The subtitle of this book is ‘Genius and Death in the City of Dreams.’ That seems very accurate. Charles King takes us through the relatively brief history of a city that started out full of wondrous potential, that turned to appalling darkness. Odessa is roughly the same age as Washington DC, which for Europe means almost brand new. It lacks a deep history common in so many cities of note. There were no Roman or Greek ruins, no Medieval fortress. The city was built, almost out of nothing, by a motley group of cast-offs, and became home to outcasts and freaks, the oppressed and the dispossessed. For a while, it was beautiful. But darkness lay in wait.
Hero of the American Revolution, John Paul Jones, exile from the French Revolution (and relative of the famous Three Musketeers villain) Armand-Emmanuel du Plessis de Richelieu, the storied Jose de Ribas of Naples, Catherine the Great and more all had their parts to play in the formation of the city. And in its early days, it was a haven for people from around the world, merchants and craftsmen created a society out of disparate languages and cultures. But perhaps the roots of its darkness were always there, growing in the concept of ‘separate, but equal.’ Because groups lived next to each other, but didn’t truly blend with each other, eventually fractures formed, grew wider, and finally erupted into outright violence.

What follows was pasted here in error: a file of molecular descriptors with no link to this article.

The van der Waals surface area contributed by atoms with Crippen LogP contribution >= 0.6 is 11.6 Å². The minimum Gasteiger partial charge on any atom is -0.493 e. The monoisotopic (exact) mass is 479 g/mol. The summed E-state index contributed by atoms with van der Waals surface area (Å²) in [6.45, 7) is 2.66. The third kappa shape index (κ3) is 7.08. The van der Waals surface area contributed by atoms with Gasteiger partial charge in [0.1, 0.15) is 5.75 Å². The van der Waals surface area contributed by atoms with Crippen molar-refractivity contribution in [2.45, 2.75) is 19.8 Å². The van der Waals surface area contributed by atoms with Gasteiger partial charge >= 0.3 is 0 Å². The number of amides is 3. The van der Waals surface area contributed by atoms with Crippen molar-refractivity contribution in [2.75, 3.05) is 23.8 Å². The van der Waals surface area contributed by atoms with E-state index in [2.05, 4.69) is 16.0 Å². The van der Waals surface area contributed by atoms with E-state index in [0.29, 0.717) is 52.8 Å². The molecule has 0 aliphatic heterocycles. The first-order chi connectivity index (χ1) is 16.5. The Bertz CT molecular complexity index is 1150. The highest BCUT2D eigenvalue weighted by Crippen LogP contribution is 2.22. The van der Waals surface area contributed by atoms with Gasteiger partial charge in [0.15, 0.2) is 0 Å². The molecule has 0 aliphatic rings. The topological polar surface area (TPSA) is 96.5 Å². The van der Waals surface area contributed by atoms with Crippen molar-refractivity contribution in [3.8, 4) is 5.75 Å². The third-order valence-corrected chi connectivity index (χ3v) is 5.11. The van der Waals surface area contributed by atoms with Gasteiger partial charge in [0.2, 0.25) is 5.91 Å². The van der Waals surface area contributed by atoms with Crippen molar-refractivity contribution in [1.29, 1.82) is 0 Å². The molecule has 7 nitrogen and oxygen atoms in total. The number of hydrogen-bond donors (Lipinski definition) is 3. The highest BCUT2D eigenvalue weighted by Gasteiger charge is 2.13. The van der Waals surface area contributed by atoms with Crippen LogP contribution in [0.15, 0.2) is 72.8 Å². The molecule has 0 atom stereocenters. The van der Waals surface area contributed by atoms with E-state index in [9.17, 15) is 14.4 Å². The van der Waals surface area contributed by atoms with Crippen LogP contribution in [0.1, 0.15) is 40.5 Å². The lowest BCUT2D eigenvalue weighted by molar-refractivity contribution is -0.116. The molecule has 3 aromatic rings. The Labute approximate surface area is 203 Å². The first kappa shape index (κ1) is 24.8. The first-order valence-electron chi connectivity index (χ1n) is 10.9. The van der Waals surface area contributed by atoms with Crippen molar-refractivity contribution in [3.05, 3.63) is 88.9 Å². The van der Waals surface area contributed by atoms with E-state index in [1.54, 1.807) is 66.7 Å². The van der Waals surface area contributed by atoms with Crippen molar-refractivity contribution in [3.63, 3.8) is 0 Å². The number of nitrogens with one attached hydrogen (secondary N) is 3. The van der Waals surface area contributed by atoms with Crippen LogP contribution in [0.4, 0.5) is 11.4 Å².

After the early days as an incubator for artists, writers, philosophers, and more, Odessa turned in upon itself, specifically upon its Jewish population, which was substantial. Before the Russian Revolution and the pogroms we’re more familiar with, Odessa set the stage for the horrors of the 20th Century. The early part of the century is a nightmare of violence, murder, ethnic hatreds, and neighbors turning on neighbors.
The book is filled with interesting characters, with unexpected connections to various moments in history. As with any good history book, I found plenty of people and places I want to know more about. I also find that I need to re-watch Battleship Potemkin one of these days. Due to the sad nature of a great deal of the content, I can’t say it was an enjoyable read, but it was an informative one.
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